The researchers report that 246 participants died from CHD even though they had initially been categorized by their FRS as at either low or intermediate risk of the disease. However, 225 of those who died also had below average test scores for exercise capacity and heart rate recovery.

"Our best means of preventing coronary heart disease is to identify those most likely to develop the condition and intervene before symptoms appear," says the study’s lead author, cardiologist Samia Mora, M.D., M.H.S., then a research fellow at Hopkins.

"Cardiac stress testing could significantly improve our abilities to find and aggressively treat these people so that they are much less likely to suffer a heart attack."

According to the researchers, these latest results support conclusions from earlier this year that traditional risk assessment with the FRS can be improved with selective use of cardiac CT scans to measure calcium scores in individuals with more than one risk factor, such as obesity, smoking, sedentary lifestyle or a family history of heart disease.

David March | EurekAlert!
Further information:
http://www.jhmi.edu

More articles from Health and Medicine:

nachricht Penn studies find promise for innovations in liquid biopsies
30.03.2017 | University of Pennsylvania School of Medicine

nachricht 'On-off switch' brings researchers a step closer to potential HIV vaccine
30.03.2017 | University of Nebraska-Lincoln

All articles from Health and Medicine >>>

The most recent press releases about innovation >>>

Die letzten 5 Focus-News des innovations-reports im Überblick:

Im Focus: A Challenging European Research Project to Develop New Tiny Microscopes

The Institute of Semiconductor Technology and the Institute of Physical and Theoretical Chemistry, both members of the Laboratory for Emerging Nanometrology (LENA), at Technische Universität Braunschweig are partners in a new European research project entitled ChipScope, which aims to develop a completely new and extremely small optical microscope capable of observing the interior of living cells in real time. A consortium of 7 partners from 5 countries will tackle this issue with very ambitious objectives during a four-year research program.

To demonstrate the usefulness of this new scientific tool, at the end of the project the developed chip-sized microscope will be used to observe in real-time...

Im Focus: Giant Magnetic Fields in the Universe

Astronomers from Bonn and Tautenburg in Thuringia (Germany) used the 100-m radio telescope at Effelsberg to observe several galaxy clusters. At the edges of these large accumulations of dark matter, stellar systems (galaxies), hot gas, and charged particles, they found magnetic fields that are exceptionally ordered over distances of many million light years. This makes them the most extended magnetic fields in the universe known so far.

The results will be published on March 22 in the journal „Astronomy & Astrophysics“.

Galaxy clusters are the largest gravitationally bound structures in the universe. With a typical extent of about 10 million light years, i.e. 100 times the...

Im Focus: Tracing down linear ubiquitination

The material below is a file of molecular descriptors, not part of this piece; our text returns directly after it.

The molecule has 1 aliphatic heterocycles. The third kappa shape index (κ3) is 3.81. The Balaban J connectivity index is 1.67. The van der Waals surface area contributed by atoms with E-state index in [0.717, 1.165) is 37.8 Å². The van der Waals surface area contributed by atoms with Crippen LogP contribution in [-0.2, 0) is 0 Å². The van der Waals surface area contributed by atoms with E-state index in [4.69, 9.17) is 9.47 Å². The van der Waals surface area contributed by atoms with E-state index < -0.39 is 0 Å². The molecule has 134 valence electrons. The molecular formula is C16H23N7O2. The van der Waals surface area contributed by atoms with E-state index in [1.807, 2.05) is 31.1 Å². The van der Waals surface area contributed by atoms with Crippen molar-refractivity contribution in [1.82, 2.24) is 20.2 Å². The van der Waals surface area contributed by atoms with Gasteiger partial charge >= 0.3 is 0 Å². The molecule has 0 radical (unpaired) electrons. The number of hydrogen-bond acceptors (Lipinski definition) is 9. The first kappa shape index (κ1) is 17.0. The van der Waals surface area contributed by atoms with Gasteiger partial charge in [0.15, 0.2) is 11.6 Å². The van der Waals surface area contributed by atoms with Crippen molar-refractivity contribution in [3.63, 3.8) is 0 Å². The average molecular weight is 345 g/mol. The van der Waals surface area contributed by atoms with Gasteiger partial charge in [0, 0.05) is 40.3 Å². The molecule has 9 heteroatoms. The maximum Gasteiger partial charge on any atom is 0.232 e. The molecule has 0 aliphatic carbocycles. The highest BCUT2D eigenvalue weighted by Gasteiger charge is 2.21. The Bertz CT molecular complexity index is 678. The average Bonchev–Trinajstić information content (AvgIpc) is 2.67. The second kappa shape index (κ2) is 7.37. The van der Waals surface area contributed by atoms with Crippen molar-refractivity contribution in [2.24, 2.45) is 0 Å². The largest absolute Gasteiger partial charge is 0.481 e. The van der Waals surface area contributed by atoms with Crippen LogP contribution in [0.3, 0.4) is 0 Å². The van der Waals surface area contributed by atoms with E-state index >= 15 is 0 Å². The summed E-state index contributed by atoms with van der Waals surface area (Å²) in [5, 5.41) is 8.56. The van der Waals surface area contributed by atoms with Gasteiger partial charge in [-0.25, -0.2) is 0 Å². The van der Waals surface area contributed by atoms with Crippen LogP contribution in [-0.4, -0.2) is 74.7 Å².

Researchers at the Goethe University Frankfurt, together with partners from the University of Tübingen in Germany and Queen Mary University as well as Francis Crick Institute from London (UK) have developed a novel technology to decipher the secret ubiquitin code.

Ubiquitin is a small protein that can be linked to other cellular proteins, thereby controlling and modulating their functions. The attachment occurs in many...

Im Focus: Perovskite edges can be tuned for optoelectronic performance

Layered 2D material improves efficiency for solar cells and LEDs

In the eternal search for next generation high-efficiency solar cells and LEDs, scientists at Los Alamos National Laboratory and their partners are creating...

Im Focus: Polymer-coated silicon nanosheets as alternative to graphene: A perfect team for nanoelectronics

Silicon nanosheets are thin, two-dimensional layers with exceptional optoelectronic properties very similar to those of graphene. Albeit, the nanosheets are less stable. Now researchers at the Technical University of Munich (TUM) have, for the first time ever, produced a composite material combining silicon nanosheets and a polymer that is both UV-resistant and easy to process. This brings the scientists a significant step closer to industrial applications like flexible displays and photosensors.

Silicon nanosheets are thin, two-dimensional layers with exceptional optoelectronic properties very similar to those of graphene. Albeit, the nanosheets are...

All Focus news of the innovation-report >>>

Anzeige

Anzeige

Event News

International Land Use Symposium ILUS 2017: Call for Abstracts and Registration open

20.03.2017 | Event News

CONNECT 2017: International congress on connective tissue

14.03.2017 | Event News

ICTM Conference: Turbine Construction between Big Data and Additive Manufacturing

07.03.2017 | Event News

 
Latest News

'On-off switch' brings researchers a step closer to potential HIV vaccine

30.03.2017 | Health and Medicine

Penn studies find promise for innovations in liquid biopsies

30.03.2017 | Health and Medicine

An LED-based device for imaging radiation induced skin damage

30.03.2017 | Medical Engineering

VideoLinks
B2B-VideoLinks
More VideoLinks >>>